Ant-Man was released in the first series of Toy Biz’s tie-in line for Avengers: United They Stand, not that it was anything other than a clerical numbering, since all of the figures from both assortments shipped at the same time.  The figure stands about 5 1/2 inches tall and he has 16 points of articulation.  He’s remarkably posable for this era of figures, which certainly makes him a very playable figure.  Ant-Man had an all-new sculpt, based on his design from the show.  The show gave a good portion of the cast some rather radically different designs, Ant-Man included.  He got a whole armored appearance within the show, removing him quite a bit from his classic attire.  In retrospect, it’s not quite as crazy different, though, since elements of it would make their way into Scott Lang’s early ’00s re-design, and likewise would become part of the character’s MCU design.  He’s actually closer to the MCU Ant-Man than the classic is in many ways, making him a fair bit more recognizable.  I guess that’s an unintended bonus.  The sculpt does a respectable job of capturing the style of the show’s animation and translating into a working figure.  It honestly ends up looking pretty darn good, and may even be the best of the sculpts this line produced.  Heck, it’s just one of Toy Biz’s best 5-inch Marvel sculpts.  He’s even got a fully removable helmet, which was pretty great at the time.  The only slight oddity to the sculpt is his “action feature”; in order to simulate his ability to grow into Giant-Man in the show, they gave him extending limbs.  It’s not the worst concept in theory, but it doesn’t really give the intended effect; he just looks like he’s really stretchy.  Fortunately, it doesn’t at all impede the figure’s function at normal scale.  His paint work’s not bad for the era.  It’s a lot of base work, and it’s pretty cleanly applied.  There’s a little bit of wear on the hair on mine, but it’s otherwise held up pretty well in the two decades I’ve owned it, so I’ll consider that a win.  Ant-Man was packed with his removable helmet, a miniature version of himself, and the mini-ship he would ride around in on the show.  The ship could be placed on his back, like on the show, and could be fully deployed by using the magnet on his forearm to unlock it.  I’ve lost half of mini Ant-Man, because he was literally an inch tall and I was 7, as well as the hatch for the vehicle, because, again, 7, so, you know, that’s how it works.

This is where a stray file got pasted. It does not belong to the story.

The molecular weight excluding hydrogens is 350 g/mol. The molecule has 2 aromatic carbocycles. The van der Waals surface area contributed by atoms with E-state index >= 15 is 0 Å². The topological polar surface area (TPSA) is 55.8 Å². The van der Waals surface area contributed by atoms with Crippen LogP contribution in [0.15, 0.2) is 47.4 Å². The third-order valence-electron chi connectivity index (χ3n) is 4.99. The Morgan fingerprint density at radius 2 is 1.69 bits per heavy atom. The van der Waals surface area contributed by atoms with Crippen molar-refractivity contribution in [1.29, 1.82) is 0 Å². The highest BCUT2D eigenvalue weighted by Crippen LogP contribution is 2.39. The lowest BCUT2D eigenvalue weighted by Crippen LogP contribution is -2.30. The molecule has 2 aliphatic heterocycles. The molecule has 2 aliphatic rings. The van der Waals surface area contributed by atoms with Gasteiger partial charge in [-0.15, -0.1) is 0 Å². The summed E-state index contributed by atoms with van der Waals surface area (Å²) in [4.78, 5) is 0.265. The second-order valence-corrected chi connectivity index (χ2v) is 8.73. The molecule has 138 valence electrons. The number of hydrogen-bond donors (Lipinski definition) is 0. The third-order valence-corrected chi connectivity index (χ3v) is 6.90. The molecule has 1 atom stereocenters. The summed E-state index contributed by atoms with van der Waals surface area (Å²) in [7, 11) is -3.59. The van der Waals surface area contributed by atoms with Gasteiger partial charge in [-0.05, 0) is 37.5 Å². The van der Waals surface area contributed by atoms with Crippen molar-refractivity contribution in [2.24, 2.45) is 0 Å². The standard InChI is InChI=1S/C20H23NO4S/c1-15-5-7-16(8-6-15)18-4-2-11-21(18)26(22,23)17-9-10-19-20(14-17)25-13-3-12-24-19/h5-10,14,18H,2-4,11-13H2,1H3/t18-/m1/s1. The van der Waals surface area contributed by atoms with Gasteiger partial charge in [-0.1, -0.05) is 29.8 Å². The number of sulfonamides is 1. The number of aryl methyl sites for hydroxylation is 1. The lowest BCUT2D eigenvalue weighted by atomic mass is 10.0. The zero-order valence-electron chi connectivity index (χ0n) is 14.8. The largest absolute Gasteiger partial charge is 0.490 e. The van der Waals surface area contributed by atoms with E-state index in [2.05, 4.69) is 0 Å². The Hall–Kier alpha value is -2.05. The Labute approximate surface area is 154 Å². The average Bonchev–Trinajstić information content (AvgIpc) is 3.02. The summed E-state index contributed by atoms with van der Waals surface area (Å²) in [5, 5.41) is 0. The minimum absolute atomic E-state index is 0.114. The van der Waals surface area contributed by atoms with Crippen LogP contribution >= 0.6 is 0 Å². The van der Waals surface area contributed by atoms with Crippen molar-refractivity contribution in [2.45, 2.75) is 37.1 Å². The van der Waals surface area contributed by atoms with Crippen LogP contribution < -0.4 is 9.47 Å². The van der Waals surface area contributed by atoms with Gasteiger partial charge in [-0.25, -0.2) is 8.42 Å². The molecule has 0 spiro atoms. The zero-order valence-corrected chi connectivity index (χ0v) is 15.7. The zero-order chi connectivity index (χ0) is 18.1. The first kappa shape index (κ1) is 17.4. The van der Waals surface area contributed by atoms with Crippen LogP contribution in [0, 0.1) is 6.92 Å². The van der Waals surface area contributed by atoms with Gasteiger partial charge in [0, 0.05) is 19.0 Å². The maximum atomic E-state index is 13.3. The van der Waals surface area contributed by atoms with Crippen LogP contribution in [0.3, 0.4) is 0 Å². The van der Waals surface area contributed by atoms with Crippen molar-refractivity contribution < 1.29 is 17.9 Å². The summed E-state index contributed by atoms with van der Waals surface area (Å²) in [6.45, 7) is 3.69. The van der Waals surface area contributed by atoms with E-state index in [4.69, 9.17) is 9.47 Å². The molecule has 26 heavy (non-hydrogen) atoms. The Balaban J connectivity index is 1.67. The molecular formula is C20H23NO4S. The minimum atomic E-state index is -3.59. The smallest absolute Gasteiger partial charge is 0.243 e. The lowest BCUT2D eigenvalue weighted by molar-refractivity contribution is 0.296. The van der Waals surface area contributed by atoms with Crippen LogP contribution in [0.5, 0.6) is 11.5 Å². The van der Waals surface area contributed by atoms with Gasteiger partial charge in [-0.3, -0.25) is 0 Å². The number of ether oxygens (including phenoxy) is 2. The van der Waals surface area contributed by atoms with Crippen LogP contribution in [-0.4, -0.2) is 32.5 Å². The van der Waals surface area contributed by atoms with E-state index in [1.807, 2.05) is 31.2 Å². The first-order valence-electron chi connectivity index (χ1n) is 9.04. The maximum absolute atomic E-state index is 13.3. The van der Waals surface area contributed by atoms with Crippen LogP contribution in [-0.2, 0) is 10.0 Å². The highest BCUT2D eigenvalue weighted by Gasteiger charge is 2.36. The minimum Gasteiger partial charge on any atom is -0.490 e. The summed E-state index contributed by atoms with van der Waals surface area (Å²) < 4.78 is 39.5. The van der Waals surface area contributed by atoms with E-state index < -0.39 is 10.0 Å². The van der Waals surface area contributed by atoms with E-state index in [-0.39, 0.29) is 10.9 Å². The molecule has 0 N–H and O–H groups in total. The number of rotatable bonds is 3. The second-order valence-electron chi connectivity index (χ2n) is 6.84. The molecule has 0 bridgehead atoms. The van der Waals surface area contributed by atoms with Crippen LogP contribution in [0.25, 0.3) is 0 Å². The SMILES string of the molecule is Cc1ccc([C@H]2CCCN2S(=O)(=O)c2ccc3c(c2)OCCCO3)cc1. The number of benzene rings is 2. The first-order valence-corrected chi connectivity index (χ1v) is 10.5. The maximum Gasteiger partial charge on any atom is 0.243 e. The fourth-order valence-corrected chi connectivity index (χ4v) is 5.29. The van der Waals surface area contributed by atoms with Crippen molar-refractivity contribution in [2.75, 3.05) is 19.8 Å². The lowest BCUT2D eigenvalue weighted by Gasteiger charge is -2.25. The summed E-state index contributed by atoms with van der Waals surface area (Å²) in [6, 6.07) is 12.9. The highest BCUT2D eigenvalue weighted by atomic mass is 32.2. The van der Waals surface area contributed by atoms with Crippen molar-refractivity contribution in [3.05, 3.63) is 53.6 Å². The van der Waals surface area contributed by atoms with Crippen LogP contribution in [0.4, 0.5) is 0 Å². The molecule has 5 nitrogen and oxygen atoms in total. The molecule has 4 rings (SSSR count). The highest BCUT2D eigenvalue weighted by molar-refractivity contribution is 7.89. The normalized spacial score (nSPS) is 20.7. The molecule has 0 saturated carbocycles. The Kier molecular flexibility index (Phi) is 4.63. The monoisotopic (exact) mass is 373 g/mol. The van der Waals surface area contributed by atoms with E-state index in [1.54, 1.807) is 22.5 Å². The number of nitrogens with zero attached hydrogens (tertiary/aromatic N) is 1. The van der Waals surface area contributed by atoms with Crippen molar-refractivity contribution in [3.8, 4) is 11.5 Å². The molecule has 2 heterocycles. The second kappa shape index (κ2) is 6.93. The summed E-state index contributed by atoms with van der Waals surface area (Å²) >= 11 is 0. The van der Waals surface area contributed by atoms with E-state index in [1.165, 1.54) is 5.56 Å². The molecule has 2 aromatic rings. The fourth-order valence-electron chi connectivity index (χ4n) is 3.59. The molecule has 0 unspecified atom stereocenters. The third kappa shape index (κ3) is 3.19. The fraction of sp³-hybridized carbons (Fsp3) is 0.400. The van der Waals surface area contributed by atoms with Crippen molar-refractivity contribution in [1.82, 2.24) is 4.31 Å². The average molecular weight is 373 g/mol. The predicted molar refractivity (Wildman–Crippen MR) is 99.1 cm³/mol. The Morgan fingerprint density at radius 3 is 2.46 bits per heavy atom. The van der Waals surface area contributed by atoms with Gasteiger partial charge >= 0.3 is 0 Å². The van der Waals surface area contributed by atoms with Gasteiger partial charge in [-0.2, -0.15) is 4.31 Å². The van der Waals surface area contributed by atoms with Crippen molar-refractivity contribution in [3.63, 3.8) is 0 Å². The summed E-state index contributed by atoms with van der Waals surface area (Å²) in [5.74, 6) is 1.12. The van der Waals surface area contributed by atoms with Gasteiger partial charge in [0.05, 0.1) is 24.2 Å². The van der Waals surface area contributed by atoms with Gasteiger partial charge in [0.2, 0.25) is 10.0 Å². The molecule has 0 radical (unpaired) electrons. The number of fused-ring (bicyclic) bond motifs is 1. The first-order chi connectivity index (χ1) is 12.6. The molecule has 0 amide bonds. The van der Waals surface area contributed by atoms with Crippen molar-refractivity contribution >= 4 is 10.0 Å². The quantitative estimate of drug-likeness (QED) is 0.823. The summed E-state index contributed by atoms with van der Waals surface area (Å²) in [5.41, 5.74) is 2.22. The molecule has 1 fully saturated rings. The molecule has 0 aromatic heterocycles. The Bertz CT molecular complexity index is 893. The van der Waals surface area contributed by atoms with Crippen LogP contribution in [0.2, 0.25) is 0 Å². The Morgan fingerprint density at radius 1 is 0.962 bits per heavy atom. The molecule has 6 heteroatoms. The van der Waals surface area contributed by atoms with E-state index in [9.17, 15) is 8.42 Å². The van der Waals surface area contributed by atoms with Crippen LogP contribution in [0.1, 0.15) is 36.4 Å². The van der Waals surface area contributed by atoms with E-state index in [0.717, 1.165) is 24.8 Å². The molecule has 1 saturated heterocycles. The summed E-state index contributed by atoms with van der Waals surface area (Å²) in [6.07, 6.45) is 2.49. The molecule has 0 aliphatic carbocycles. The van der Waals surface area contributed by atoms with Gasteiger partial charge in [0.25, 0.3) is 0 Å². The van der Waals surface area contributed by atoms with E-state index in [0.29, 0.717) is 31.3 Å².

I absolutely love this figure.  He’s probably my favorite figure from this line.  He just really works.  Despite that, he’s one of the very last figures I actually got from the line.  The line was rather scarce at launch, so finding multiples of figures wasn’t super likely.  Because of this, my dad and I wound up sharing most of the line, at least at first.  He wound up getting the first Ant-Man.  However, as the line began to become more plentiful, I started getting more of them, and Ant-Man was one of the last three I had left to get.  I mentioned this to my Grandmother, and she asked for a list of the three I was missing.  The next week, when I went over to their house, she pulled this guy out for me, having bought him in the mean time, and he very quickly became one of my favorites.  He holds up remarkably well, and I still really like him.